|April has seen a sharp increase in MERS infections. (image from CDC)|
It took MERS two years, since it was first identified in April, 2012, to top 200 cases. Barely two weeks ago, WHO listed 211 infections and 88 deaths from the virus worldwide.
Saudi Arabia alone is currently reporting 313 cases and 93 deaths. The New York Times states there have been four deaths and 36 cases reported there in the last 24 hours, including a Turkish pilgrim who had visited Mecca.
As the number of cases grows, so do the countries where MERS has been found. Malaysia, the Philippines, Yemen and Greece have all reported their first infections and in all cases the victims had recently traveled to the Arabian Peninsula.
The United Arab Emirates has reported 45 cases and 7 deaths. Half (23) of those infections have occurred since April 1.
Jordan has reported an additional case involving a 25 year old man from Al Grayat City who had recently traveled to Saudi Arabia and had contact with camels and drank camel milk. This makes five cases and three deaths in that country.
WHO states that three quarters of the recent infections were secondary cases, that is, they caught the virus from another person. Most of these secondary infections have occurred in health care facilities, with the virus being passed to healthcare workers and other patients who were being treated for unrelated illnesses.
Most of the new cases have been been mild or asymptomatic (without symptoms) and secondary cases are less likely to spread the virus but health officials caution that much is still unknown about how MERS is transmitted or the route of infection.
WHO has offered to assist Saudi Arabia and the UAE in investigating the outbreaks and chain of transmission. They hope to determine if there is an 'evolving risk' that could be contributing to the uptick in infections.
According to Dr. Michael Osterholm of the Center for Disease Research and Policy (CIDRAP) via NPR, the disease may have "reached a tipping point and could be ready to spread out of the region." He cautioned that, "It took us over a year to get the first hundred cases of this viral infection, now in just the last two weeks, we've had a hundred cases. ... There's a major change occurring that cannot just be attributed to better case detection. Something's happening."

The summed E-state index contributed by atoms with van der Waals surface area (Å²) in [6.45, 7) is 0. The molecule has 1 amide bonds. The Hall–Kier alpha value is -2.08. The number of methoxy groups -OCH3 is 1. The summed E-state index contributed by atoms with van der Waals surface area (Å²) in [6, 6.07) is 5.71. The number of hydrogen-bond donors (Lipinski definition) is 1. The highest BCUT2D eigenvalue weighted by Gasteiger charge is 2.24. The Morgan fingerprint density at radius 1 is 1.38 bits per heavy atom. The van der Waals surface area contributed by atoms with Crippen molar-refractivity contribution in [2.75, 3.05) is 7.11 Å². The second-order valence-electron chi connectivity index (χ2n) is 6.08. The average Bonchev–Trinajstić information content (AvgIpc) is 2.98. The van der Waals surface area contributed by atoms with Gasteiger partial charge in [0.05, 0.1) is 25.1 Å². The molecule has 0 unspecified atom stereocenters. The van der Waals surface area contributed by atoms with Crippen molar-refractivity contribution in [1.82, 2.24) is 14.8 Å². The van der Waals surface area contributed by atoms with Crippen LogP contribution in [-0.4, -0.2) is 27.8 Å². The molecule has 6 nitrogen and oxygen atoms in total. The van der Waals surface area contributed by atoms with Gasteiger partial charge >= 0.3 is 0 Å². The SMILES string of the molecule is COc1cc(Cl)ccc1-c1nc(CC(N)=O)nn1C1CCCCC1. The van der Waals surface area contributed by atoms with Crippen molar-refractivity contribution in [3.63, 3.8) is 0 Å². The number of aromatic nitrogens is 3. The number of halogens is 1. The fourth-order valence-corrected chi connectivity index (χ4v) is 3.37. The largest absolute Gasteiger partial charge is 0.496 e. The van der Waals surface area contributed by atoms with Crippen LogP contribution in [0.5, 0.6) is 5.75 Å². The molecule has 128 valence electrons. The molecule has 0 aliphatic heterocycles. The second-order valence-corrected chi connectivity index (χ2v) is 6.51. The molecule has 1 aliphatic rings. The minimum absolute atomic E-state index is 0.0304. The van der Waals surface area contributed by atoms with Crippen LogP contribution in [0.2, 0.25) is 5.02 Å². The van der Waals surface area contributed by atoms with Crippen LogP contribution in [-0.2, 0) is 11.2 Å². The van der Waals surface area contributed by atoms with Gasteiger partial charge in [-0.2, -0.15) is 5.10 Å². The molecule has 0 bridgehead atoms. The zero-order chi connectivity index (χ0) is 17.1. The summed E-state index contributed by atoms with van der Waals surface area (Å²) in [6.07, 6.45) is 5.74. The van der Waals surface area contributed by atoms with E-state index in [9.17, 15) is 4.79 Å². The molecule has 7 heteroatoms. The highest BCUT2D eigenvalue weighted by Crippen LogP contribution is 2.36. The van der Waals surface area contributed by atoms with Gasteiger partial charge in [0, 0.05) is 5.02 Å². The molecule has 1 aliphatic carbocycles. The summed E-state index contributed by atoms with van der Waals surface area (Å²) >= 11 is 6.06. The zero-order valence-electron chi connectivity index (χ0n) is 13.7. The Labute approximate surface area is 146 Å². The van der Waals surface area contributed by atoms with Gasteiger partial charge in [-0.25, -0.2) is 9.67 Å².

MERS is believed to be less contagious but more deadly than it's famous cousin SARS which sickened thousands worldwide and continues to circulate in some populations. The MERS virus has claimed the lives of 30 - 50% of victims, a staggeringly high mortality rate.
As concerns grow that the virus may have mutated to a form which is more easily transmissible among humans. Dr. Osterholm is worried we have may have already crossed that line. "When humans readily transmit [a virus] to humans, that's what will cause a worldwide outbreak," Osterholm says. "We are very concerned that ... with what we've seen over the last two weeks ... we may be at that point now."
Twelve New Cases Reported in Saudi Arabia Today
The alarming jump in infections in Saudi Arabia continues today with the announcement of 12 new MERS cases and two deaths from previously confirmed infections.
The statement includes details of the newest cases, six in hard-hit Jeddah, five in Riyadh and one from the holy city of Mecca.
Five of those infected are in area ICU units, six are in stable condition and one is asymptomatic (without symptoms).
Nine men and three women are included in today's announcement. Health care facilities continue to be the venue for many of the infections, with nearly half coming from that sector; One doctor, two nurses, a receptionist and a patient admitted for an unrelated illness were likely exposed to MERS at Saudi Hospitals.
The deaths were a 68 year old man from Mecca and a 72 year old woman from Riyadh.
The Saudi Ministry of Health has currently confirmed 313 MERS infections in the Kingdom and 92 deaths.